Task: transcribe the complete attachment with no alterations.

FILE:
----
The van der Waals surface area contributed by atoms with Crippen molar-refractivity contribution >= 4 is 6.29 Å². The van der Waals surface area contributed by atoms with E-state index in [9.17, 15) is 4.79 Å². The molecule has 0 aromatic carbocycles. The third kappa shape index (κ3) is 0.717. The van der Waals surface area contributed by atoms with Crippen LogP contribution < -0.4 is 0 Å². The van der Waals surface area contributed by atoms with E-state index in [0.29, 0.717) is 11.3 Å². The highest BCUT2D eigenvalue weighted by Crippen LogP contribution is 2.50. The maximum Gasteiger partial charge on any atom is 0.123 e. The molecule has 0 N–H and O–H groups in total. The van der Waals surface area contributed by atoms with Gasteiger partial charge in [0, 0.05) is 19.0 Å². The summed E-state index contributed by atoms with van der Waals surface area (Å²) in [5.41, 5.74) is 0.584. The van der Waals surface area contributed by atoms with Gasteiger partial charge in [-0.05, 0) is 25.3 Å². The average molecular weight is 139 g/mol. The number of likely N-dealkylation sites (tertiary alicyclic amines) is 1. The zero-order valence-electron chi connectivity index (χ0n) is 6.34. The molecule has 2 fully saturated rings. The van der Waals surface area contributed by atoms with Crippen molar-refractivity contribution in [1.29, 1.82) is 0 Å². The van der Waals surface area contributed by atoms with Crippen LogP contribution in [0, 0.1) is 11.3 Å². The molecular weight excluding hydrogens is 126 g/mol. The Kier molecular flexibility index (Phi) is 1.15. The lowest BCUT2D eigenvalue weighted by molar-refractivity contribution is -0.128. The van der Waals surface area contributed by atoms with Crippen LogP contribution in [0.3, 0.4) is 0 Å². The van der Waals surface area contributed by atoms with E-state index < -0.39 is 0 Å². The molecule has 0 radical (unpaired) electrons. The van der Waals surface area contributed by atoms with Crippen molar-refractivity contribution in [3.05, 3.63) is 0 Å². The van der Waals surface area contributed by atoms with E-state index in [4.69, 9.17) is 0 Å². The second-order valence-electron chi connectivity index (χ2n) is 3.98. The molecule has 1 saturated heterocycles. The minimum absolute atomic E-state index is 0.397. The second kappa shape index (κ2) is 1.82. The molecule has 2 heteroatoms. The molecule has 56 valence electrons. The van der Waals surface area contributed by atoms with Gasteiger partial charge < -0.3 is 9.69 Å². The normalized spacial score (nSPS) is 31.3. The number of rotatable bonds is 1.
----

The van der Waals surface area contributed by atoms with Crippen molar-refractivity contribution >= 4 is 6.29 Å². The van der Waals surface area contributed by atoms with E-state index in [9.17, 15) is 4.79 Å². The molecule has 0 aromatic carbocycles. The third kappa shape index (κ3) is 0.717. The van der Waals surface area contributed by atoms with Crippen LogP contribution < -0.4 is 0 Å². The van der Waals surface area contributed by atoms with E-state index in [0.29, 0.717) is 11.3 Å². The highest BCUT2D eigenvalue weighted by Crippen LogP contribution is 2.50. The maximum Gasteiger partial charge on any atom is 0.123 e. The molecule has 0 N–H and O–H groups in total. The van der Waals surface area contributed by atoms with Gasteiger partial charge in [0, 0.05) is 19.0 Å². The summed E-state index contributed by atoms with van der Waals surface area (Å²) in [5.41, 5.74) is 0.584. The van der Waals surface area contributed by atoms with Gasteiger partial charge in [-0.05, 0) is 25.3 Å². The average molecular weight is 139 g/mol. The number of likely N-dealkylation sites (tertiary alicyclic amines) is 1. The zero-order valence-electron chi connectivity index (χ0n) is 6.34. The molecule has 2 fully saturated rings. The van der Waals surface area contributed by atoms with Crippen molar-refractivity contribution in [1.29, 1.82) is 0 Å². The van der Waals surface area contributed by atoms with Crippen LogP contribution in [0, 0.1) is 11.3 Å². The molecular weight excluding hydrogens is 126 g/mol. The Kier molecular flexibility index (Phi) is 1.15. The lowest BCUT2D eigenvalue weighted by molar-refractivity contribution is -0.128. The van der Waals surface area contributed by atoms with Crippen LogP contribution in [0.3, 0.4) is 0 Å². The van der Waals surface area contributed by atoms with E-state index < -0.39 is 0 Å². The molecule has 0 radical (unpaired) electrons. The van der Waals surface area contributed by atoms with Crippen molar-refractivity contribution in [3.05, 3.63) is 0 Å². The van der Waals surface area contributed by atoms with E-state index in [4.69, 9.17) is 0 Å². The second-order valence-electron chi connectivity index (χ2n) is 3.98. The molecule has 1 saturated heterocycles. The minimum absolute atomic E-state index is 0.397. The second kappa shape index (κ2) is 1.82. The molecule has 2 heteroatoms. The molecule has 56 valence electrons. The van der Waals surface area contributed by atoms with Gasteiger partial charge < -0.3 is 9.69 Å². The normalized spacial score (nSPS) is 31.3. The number of rotatable bonds is 1.